VIDEO: Witness: In China, 'princely' connections can pay off: http://link.reuters.com/syb48v

Text

http://uk.reuters.com/article/2014/04/10/uk-china-privateequity-special-report-idUKBREA3900J20140410



Monday, April 7, 2014

Out of the Depths by Stephanie Han (National Poetry Month -- USA 2014)

 Stephanie  Han

 Out of the Depths

Here I learn to sing for love:
St. James Church, Florence, Italy, 1982.
Out of the Depths. Aus der Tiefe.
Bach knew that voices peel notes,
scatter petals before gods.
In foreign lands, the terrain is the body.
Journeys: steps among walls from an autumnal kiln,
red wine that stings,
cobblestones that beat boot leather,
the dust of clay and time.
Here, an old world of art and gods.
Here, an alabaster youth towers
and crowds gather, transfixed.
The Madonna’s electric blues, the child’s peach fists.
Halos, halos everywhere.
This air shouts love and belief. Passion—
the faint bite of a cigarette nipping dusk,
March cold whipping the back of my knees,
a quiver and kiss, a penance for longing.
The thrill and release, the crisp smell of hope,
the embrace of young flesh,
passion so wide the skin barely holds it.
Memory is now.
What is love but an ancient bridge over an ageless water,
flocks of birds that hurry to the heavens,
a sky that echoes your eyes.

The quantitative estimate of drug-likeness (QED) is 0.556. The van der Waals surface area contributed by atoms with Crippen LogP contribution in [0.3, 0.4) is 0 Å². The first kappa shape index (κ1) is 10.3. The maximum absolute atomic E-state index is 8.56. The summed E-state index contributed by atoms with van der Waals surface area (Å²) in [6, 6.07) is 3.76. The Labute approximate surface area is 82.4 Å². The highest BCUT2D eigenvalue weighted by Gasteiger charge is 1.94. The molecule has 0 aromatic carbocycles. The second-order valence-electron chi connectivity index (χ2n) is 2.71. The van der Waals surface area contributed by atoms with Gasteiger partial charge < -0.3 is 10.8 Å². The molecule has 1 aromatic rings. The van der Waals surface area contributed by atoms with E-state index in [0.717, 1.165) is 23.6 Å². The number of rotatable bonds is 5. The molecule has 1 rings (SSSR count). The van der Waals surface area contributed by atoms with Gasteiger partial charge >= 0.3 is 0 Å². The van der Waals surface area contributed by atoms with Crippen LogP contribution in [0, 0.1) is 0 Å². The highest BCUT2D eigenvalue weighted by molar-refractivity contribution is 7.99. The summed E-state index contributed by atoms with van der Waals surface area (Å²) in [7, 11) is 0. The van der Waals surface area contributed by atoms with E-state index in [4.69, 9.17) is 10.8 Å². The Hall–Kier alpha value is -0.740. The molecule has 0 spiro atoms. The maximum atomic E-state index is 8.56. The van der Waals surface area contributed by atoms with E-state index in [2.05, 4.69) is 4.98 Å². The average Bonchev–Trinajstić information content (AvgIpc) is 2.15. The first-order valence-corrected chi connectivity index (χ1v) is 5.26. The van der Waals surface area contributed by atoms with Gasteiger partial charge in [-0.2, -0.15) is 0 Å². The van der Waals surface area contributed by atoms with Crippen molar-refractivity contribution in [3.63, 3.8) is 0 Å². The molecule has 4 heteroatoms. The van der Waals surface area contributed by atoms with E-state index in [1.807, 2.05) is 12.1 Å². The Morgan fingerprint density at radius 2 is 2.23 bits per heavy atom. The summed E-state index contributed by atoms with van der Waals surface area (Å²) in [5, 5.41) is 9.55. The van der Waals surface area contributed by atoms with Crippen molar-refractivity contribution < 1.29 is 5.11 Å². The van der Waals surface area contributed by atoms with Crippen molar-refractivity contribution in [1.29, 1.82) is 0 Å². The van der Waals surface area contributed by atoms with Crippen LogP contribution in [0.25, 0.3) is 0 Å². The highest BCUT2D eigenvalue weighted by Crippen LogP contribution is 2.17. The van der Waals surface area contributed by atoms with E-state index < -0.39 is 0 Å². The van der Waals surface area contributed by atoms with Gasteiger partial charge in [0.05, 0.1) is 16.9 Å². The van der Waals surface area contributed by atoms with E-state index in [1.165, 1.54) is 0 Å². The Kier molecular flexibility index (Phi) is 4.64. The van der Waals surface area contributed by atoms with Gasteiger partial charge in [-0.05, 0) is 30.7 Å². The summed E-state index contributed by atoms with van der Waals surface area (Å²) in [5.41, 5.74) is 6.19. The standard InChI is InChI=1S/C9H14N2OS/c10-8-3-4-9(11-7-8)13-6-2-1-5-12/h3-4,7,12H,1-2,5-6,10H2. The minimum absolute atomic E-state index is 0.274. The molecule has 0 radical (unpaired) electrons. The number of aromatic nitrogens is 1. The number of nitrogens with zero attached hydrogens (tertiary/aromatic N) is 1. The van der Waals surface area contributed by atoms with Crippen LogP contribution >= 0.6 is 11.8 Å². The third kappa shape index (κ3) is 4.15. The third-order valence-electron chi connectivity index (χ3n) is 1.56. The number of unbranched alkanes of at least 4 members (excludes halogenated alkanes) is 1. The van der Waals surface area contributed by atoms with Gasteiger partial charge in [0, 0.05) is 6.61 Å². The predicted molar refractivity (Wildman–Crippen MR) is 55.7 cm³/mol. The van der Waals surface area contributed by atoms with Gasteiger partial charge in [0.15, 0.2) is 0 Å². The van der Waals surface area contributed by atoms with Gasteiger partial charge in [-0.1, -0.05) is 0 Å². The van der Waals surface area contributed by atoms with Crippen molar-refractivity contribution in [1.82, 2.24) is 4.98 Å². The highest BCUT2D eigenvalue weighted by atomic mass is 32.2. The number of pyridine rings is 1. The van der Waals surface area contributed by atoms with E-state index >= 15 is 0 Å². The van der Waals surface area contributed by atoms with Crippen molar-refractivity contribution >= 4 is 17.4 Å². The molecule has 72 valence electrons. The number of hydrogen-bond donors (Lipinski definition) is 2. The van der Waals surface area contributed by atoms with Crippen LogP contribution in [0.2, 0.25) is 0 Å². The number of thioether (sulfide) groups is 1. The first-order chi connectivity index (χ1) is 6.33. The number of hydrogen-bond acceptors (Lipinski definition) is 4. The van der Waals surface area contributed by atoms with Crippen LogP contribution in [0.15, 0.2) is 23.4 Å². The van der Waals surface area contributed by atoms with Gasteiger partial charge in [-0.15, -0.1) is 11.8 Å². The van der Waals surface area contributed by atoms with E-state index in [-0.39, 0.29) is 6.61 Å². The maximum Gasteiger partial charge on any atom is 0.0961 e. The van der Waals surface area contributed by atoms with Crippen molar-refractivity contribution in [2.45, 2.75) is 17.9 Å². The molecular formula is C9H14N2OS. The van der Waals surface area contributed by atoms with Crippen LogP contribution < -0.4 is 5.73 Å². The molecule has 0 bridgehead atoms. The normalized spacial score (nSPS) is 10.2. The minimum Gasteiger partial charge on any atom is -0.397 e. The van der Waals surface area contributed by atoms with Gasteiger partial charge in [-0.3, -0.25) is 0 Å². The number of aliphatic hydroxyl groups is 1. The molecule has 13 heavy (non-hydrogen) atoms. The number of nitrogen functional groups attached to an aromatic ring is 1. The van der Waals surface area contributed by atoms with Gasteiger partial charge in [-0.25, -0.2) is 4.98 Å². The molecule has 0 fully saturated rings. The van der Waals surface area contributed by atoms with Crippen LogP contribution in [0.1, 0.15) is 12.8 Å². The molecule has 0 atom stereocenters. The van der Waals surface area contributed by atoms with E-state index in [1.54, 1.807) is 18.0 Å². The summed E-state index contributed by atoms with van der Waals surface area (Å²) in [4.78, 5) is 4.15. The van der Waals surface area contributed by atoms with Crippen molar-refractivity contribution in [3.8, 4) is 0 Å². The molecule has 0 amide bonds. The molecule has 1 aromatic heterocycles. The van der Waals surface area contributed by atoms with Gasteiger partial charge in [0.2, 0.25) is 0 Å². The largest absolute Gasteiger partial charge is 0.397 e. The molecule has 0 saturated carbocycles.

In youth one knows its purpose: the creation of memories,
urgent, desperate, alive.

*            *            *

Such things follow me to China.
Here, continents and decades away,
I push back memory’s cloying scent and salty sweet
to stay alive. All is half-done.
And what to do now, but to sift and store.
My love from the past remained
in a box I will always carry.
This is what it means to have innocence.
And what of love now?
A familiar traveler, a wanderer,
a man of rage and longing,
a rough rock of intelligence.
Poetry is difference and the unknown.
We unfold like origami; always the lines remain.
Then was the creation of the map I came to follow.
The compass rose blooms and points,
directs us to deserts and possibility.
Now I know the gravity of love,
how it breaks and mends,
its flowers and soil,
the cracking of its perfect wood,
the thirst of its jagged roots,
the light it demands and gives—or Death.
This ocean will surely come.
I have moved countries again. Again.
Time, time, from one cradle to another.
Love—bound in this place and a man without a country,
began in the hiss of summer’s heat,
through the eye of an Empire’s possession.